Flowers + Plants 101
4 Tips for Growing Sedum Succulents
Friday, February 4, 2022
Succulents are known for their tremendous personality, texture, and color. These low-maintenance plants are ideal for busy plant parents because they can withstand a skipped watering or two. Too much water is their downfall!
There are many different types of sedum succulents. They have thick stems and varying leaves — from small and thin to flat or cylindrical. Some of them even sprout flowers. They’re often referred to as Stonecrops because those who tend to them say only a stone would need less care than a succulent.
How to Care for Sedum Succulents
Caring for sedum succulents is easy, making them the perfect starter plant for aspiring indoor gardeners or an educational tool for children.
Sedum Succulent Light Requirements:
Succulents like bright, indirect sunlight. If you start to see black spots on your succulent leaves, move them out of direct sunlight. However, if you notice that they begin to grow tall too quickly, they are likely looking for more light. Try moving them to a sunnier place in your home. Succulents will do best with temperatures between 65 and 85 degrees, and they prefer at least six hours of sunlight per day.
Once you find the right spot for your succulents, they’ll thrive with very little attention.
Sedum Succulent Water Requirements:
Unlike other houseplants, succulents only need to be watered occasionally. Succulents store water in their thick, fleshy leaves and stems. When watering, avoid getting water on the stems, leaves, and flowers, and be sure to let the soil dry out between waterings. They will require more water in the spring and summer than fall and winter.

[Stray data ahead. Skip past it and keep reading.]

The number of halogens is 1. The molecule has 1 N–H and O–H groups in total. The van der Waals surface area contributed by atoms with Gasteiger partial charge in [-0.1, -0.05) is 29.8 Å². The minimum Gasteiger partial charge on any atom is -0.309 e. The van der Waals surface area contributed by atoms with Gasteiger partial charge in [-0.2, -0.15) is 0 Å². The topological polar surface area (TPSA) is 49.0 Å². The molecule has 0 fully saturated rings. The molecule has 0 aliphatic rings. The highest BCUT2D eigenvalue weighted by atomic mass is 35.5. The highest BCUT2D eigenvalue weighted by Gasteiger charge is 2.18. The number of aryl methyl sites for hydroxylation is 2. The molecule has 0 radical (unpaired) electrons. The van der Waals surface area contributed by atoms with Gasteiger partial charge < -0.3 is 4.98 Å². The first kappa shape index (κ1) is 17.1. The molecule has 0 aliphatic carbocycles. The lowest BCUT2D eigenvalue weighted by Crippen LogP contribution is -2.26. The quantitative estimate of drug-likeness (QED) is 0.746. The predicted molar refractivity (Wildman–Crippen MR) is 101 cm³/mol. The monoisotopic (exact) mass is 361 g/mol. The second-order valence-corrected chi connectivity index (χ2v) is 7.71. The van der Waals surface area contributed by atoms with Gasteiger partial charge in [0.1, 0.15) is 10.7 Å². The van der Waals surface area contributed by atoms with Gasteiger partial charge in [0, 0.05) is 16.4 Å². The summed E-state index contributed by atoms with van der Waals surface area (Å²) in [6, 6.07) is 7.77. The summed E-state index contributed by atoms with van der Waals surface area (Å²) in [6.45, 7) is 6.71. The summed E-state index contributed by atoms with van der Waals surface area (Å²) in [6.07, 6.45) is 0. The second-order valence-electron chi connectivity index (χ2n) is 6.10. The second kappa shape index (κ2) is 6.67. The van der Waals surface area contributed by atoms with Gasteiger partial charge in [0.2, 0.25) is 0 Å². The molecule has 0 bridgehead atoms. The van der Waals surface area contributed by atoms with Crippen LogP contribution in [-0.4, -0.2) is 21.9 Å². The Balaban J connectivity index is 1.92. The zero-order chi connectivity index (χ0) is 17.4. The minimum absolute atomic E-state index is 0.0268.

You do not need to saturate the soil — a tablespoon or two of water will be enough for your succulents. If you notice that the leaves are curling or crispy, this is a sign that they may need a bit more water.
Overwatering your succulents will lead to root rot.
Sedum Succulent Fertilizer:
Succulents kept indoors only need fertilizing in the spring with a balanced cactus or succulent fertilizer. If you over-fertilize, your sedum succulents will grow floppy with lots of stem but fewer leaves and flowers.
Repotting Sedum Succulents:
When your succulent starts to outgrow its pot, it’s time to find it a new home. Succulents need soil that drains well to thrive. When repotting, mix your medium with bark or rocks to create air pockets in the soil.
Sedum Succulent Toxicity:
Succulents are non-toxic to pets and humans.
Order a Sedum Succulent
Sedum succulent care is easy, making it a perfect gift. Consider bringing one to a housewarming party, sending one to a friend or family member as a thank you, or gifting one just because.
Order a succulent and send it to their doorstep today!
If you over-fertilize, your sedum succulents will grow floppy with lots of stem but fewer leaves and flowers.